MAC: Mines and Communities

Zuni Salt Lake and Sanctuary Zone Protected

Published by MAC on 2003-08-07

Zuni Salt Lake and Sanctuary Zone Protected

7 August 2003

Press Release from Zuni Salt Lake Coalition

The Zuni Salt Lake and Sanctuary Zone Protected for Future Generations and SRP drops plan for Fence Lake mine and the Zuni Salt Lake Coalition celebrates victory...

The Zuni Salt Lake Coalition celebrated the news that the Salt River Project utility (SRP) canceled plans for the Fence Lake Coal strip mine in western New Mexico. The proposed 18,000-acre mine threatened the sacred Zuni Salt Lake, home to Salt Woman, a central deity to the Zuni People. SRP announced on August 4th that they will now relinquish permits and coal leases acquired for the mine and would instead purchase coal from the Powder River Basin in Wyoming. The Zuni Salt Lake Coalition's (ZSLC) sustained campaign to stop the Fence Lake Coal mine had garnered support from hundreds of thousands of people across the country who had added their voice to call for the protection of sacred sites over dirty coal. The ZSLC had held 24-hr prayer runs around SRP headquarters, marches and rallies and helped secure political pressure to stop SRP's mine. The ZSLC includes the Pueblo of Zuni, Center for Biological Diversity, Citizens Coal Council, Sierra Club, Water Information Network, Tonatierra, Seventh Generation Fund, and others.

"This victory is a testament to the spirit of the Zuni people, other Native American tribes, and non-Native supporters who would not relinquish Salt Woman in the name of cheap coal. We can all breath easier knowing that we have brought environmental justice to the tribes of the Southwest and stopped a dirty coal mine," said Andy Bessler of the Sierra Club, a founding member of the ZSLC.

While the mine proposal was stopped before ground was disturbed, over 7 bodies were excavated during preliminary survey work for the coal mine's rail line. "Those bodies need to be reburied where SRP found them before SRP walks away completely in order to respect our ancestors," said Cal Seciwa, ZSLC founding member. Currently, the bodies are stored in an SRP trailer. Recently, the ZSLC had organized the People's Hearing on Zuni Salt Lake where over 500 people gathered in Zuni to offer testimony for the protection of Zuni Salt Lake. In addition, the New Mexico Congressional delegation had sent a letter to Secretary of Interior Gale Norton asking her to stop the mining permit until pump tests on groundwater near the Zuni Salt Lake could be completed. Coverage of the campaign had been in the New York Times, Albuquerque Journal and the Arizona Republic.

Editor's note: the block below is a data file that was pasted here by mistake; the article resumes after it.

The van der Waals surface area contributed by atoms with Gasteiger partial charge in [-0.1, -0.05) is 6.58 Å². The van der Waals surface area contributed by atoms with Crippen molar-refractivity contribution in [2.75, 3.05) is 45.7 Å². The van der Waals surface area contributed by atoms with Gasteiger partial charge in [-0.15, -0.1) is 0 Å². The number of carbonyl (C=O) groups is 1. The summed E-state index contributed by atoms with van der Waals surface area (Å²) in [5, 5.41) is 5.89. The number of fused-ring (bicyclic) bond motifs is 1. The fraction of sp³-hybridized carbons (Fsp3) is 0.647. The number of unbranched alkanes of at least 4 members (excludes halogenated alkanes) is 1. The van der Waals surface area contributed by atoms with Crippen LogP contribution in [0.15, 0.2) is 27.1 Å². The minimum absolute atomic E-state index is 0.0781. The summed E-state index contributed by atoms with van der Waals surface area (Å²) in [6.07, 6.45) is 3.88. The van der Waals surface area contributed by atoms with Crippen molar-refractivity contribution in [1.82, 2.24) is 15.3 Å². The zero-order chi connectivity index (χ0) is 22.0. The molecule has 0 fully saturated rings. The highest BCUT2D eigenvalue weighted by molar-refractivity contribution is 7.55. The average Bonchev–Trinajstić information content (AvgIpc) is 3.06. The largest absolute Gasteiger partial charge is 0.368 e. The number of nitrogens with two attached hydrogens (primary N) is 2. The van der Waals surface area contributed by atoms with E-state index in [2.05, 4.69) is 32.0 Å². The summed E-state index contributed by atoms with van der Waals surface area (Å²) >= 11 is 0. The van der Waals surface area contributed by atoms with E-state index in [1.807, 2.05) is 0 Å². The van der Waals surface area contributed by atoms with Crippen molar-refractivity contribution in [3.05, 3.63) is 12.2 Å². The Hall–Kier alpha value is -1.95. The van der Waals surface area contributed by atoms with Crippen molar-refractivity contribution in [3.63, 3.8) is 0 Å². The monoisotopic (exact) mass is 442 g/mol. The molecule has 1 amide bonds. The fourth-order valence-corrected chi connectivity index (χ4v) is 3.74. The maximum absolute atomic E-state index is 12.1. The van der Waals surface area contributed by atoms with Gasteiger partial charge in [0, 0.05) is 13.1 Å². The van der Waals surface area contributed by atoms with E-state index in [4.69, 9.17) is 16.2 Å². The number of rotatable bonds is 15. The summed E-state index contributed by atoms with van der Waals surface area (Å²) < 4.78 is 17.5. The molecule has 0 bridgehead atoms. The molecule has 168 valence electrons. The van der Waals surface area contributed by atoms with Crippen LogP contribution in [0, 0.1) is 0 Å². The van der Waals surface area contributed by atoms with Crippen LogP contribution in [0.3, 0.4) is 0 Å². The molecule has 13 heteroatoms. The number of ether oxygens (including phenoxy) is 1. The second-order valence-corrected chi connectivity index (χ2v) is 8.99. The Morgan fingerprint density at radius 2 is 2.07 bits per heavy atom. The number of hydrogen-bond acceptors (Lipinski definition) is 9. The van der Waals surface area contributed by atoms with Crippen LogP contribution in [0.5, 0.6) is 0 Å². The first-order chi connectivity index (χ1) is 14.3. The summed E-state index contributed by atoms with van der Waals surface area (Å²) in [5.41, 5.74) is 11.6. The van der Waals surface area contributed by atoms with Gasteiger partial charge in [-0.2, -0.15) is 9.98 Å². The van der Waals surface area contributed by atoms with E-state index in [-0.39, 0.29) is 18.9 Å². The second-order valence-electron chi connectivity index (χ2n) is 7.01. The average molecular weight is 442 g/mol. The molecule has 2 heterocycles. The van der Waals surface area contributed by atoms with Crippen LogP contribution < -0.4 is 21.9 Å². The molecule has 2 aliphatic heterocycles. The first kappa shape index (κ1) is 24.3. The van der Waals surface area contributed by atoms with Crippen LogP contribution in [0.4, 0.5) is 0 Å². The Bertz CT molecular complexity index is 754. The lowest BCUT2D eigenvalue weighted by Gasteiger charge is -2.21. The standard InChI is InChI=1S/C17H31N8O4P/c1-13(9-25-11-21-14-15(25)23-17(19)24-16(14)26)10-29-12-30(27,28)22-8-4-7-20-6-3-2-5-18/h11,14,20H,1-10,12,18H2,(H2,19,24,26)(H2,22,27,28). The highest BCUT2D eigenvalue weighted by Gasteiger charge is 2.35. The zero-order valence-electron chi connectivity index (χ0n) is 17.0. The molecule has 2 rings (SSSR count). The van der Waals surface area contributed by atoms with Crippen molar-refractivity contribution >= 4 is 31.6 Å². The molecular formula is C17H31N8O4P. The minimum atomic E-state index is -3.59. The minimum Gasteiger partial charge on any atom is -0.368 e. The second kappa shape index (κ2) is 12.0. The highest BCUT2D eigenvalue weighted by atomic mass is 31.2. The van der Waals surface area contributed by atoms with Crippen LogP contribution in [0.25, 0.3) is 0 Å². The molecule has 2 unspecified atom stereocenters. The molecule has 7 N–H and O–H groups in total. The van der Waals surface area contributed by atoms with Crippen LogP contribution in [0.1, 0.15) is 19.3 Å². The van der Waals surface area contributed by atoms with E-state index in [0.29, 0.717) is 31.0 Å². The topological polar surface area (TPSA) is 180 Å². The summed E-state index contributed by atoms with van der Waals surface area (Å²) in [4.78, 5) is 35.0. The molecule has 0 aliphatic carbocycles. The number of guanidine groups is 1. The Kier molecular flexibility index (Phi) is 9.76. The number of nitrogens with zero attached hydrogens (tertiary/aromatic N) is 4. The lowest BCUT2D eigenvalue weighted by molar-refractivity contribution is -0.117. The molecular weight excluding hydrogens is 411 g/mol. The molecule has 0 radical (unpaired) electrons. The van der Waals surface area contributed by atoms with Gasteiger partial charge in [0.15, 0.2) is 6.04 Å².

The ZSLC had pressured SRP with multi-language radio ads, billboard trucks, thousands of letters and support resolutions from the Inter-tribal Council of Arizona, All-Indian Pueblo Council, National Congress of American Indians, and the New Mexico Council of Churches. While the ZSLC's two-year campaign was gaining momentum, SRP responded by canceling plans for the mine ensuring that Zuni Salt Lake would be protected for future generations. "It has been a long 20 year struggle with a lot of mental anguish and frustration for our people, but we have had our voices heard," said Pueblo of Zuni head councilman Carlton Albert. "I feel relieved and it send shivers down my back to realize how long this struggle has been and now it has come to closure. So many people have supported us in this struggle and there is no word that can express our appreciation to those who have given us help in the struggle. If there is a lesson to be learned it is to never give up and stay focused on what you want to accomplish."

The ZSLC will be pursuing to have the Sanctuary Zone declared "unsuitable for coal mining" under provisions of federal mining laws.

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